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Meet FoodBot, a four-wheeler robot that delivers food from its ‘belly’ to yours

SINGAPORE — It is hard to spot a smile these days from service providers, not least because everyone is wearing a mask as protection against the coronavirus. So a painted-on smile on a robot will do just fine to lift the spirits — if not better.

Meet FoodBot, a four-wheeler robot that delivers food from its ‘belly’ to yours

FoodBot is a four-wheeled electronically powered robot that delivers lunch and dinner orders at Nanyang Technological University.

  • A self-driving outdoor delivery robot has delivered more than 6,000 meals since June last year 
  • It runs its rounds at the Nanyang Technological University and the nearby CleanTech Park
  • It is developed by student start-up Whizz Mobility, comprising undergraduates from two universities here


SINGAPORE — It is hard to spot a smile these days from service providers, not least because everyone is wearing a mask as protection against the coronavirus. So a painted-on smile on a robot will do just fine to lift the spirits — if not better.

At Nanyang Technological University (NTU), undergraduates and staff members have been getting their food delivered to them by a robot — which looks like a box on four wheels.

Emblazoned with two big eyes and a cheeky smile on one side and the words “Your food is here!” on another, the electronically powered self-driving robot rolls up to customers who have ordered food and are waiting at collection points.

Then, the lid of its boxy body springs open automatically as it utters a soft command, “Please pick up the food".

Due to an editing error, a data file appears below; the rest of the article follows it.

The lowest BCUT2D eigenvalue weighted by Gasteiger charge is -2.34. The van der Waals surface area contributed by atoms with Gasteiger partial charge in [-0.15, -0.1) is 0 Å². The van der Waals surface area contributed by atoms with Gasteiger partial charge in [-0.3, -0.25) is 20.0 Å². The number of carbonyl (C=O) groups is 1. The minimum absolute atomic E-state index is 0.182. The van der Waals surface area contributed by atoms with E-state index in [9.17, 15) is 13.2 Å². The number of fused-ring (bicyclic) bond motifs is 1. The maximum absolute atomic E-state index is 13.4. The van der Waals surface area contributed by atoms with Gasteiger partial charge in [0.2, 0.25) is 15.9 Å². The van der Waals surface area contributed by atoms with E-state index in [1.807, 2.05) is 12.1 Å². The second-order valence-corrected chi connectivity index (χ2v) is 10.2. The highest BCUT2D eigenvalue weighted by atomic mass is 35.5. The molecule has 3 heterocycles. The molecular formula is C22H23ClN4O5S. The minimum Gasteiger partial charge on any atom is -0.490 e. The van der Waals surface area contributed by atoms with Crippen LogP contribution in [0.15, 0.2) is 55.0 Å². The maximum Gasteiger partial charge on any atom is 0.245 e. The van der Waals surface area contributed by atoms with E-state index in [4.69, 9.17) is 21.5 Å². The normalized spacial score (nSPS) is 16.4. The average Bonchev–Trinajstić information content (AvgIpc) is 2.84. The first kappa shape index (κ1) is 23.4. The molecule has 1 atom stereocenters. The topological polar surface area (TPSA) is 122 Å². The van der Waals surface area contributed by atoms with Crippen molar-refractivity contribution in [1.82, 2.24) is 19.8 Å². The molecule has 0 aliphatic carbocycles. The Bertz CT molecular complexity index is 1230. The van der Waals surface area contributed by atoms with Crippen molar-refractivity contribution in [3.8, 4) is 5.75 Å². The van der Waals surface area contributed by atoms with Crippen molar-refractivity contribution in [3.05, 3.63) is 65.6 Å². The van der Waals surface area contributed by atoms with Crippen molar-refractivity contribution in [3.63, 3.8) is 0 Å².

This is FoodBot, Singapore’s first outdoor delivery robot.

So far, a handful of them have delivered more than 6,000 meals and carried about S$60,000 worth of goods, which includes both food and groceries.

FoodBot was first launched last June to deliver food across the NTU campus by start-up Whizz Mobility, which is made up of seven students from NTU and one from the Singapore University of Technology and Design.

Customers order food through the mobile application Cates, choose their collection points and wait there. They will be notified as well when FoodBot is almost reaching them.

FoodBot has delivered more than 6,000 meals since its launch in June 2020. Photo: Ili Nadhirah Mansor/TODAY

In December, FoodBot started making deliveries to eco-business CleanTech Park, which is adjacent to NTU.

There are now five FoodBots, which are deployed during lunch and dinner depending on demand.

They travel along pre-mapped routes at 5km/h and primarily stick to pavements, but they can also travel across grass and mud.

They use artificial intelligence to identify obstacles such as humans or poles. For example, if a person is blocking the path, the robot will stop. 

For safety reasons, they are remotely monitored by a human supervisor, who intervenes when necessary, such as if the robot is stuck on a slope or the layout of the route has changed. 

Mr Melvin Foo, 23, founder and chief executive officer of Whizz Mobility, described the FoodBot as an “engineering dream”.